Today, we should be discounting performance in ‘harsh’ conditions because of the unknown of running panels harder. The current IEC program should not be considered an absolute performance metric. It is as if we bought an off road car and get frustrated with its track racing abilities. It may be a fantastic car but not designed with features that make it competitive to another environment or it may be great at both. However, never testing it on a track and then taking to Le Mans is simply not logical. We should ensure that the systems we are installing are modeling against a scientific programmatic approach that gives an additional layer of features.

We need a consistent approach to understanding quality and performance in a variety of conditions: standards. Then we can correlate laboratory and field performance to help us understand if we are designing a system without the necessary science in place, and then adjust the standards as failure mechanisms are better understood in new environments.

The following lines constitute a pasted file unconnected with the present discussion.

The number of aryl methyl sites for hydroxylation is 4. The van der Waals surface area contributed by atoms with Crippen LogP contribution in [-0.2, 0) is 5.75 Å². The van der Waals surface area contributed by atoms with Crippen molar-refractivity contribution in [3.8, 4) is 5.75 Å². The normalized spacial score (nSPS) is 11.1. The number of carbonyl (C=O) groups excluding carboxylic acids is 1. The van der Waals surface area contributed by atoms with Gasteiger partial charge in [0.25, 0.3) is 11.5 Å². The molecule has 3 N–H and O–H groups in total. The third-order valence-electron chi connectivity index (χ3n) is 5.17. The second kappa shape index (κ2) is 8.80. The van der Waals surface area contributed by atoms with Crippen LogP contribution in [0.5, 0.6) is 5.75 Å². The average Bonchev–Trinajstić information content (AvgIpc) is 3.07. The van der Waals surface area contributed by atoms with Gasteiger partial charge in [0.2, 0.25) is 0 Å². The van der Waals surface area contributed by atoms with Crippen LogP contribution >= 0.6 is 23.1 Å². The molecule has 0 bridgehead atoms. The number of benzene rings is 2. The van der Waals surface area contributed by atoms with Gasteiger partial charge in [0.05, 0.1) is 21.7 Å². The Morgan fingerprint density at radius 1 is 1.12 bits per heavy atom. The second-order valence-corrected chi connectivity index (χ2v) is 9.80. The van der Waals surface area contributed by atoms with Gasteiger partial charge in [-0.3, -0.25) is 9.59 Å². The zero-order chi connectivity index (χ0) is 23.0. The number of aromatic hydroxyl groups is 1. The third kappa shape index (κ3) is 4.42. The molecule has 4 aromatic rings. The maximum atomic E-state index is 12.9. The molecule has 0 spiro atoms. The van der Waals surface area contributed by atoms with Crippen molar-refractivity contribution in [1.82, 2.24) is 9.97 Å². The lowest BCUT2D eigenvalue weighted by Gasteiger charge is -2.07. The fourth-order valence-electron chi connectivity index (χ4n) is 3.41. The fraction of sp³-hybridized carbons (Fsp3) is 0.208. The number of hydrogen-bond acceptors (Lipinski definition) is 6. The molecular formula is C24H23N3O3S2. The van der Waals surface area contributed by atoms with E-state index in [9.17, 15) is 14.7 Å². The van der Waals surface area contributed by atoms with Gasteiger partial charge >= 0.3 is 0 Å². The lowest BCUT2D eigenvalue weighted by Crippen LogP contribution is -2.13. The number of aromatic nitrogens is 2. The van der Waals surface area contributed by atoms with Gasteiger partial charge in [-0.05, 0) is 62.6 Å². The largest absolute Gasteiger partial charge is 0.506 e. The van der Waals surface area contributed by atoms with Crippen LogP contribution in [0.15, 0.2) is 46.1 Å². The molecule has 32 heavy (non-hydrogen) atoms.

Features and Benefits of PV panels

It is important to note that this is a feature of the panel, and not a grade of good to bad. A module that is made to work under particular environmental conditions is not necessarily better than another. In fact, we are also likely buying modules that are designed to survive a very wide variety of conditions since there is not a universal testing mechanism.

This universal module may be more costly than required for some environments, and every penny counts. ‘Failure’ is not necessarily an indication of a bad panel; rather a ‘failed product’ lacked a needed feature to survive in a particular location.

NREL’s work should increase awareness of failure modes and likelihood of such failure in particular climates. Manufacturers will be able to lower risk exposure by helping clients select panels with value-add features that best match the conditions and warranty obligations.

This better alignment of risk should ultimately lower install prices, decrease failures, and increase risk-adjusted returns.

Investors should insist on data that supports the panel’s performance in different regions or get guidance on discounting performance. This IEC standard will also help level manufacturers with the endless quest to commoditize panels for price per watt. This work can help give value to these features and not necessarily drive buyers to the lowest cost.




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Energy infrastructure  •  Photovoltaics (PV)  •  Policy, investment and markets  •  Solar electricity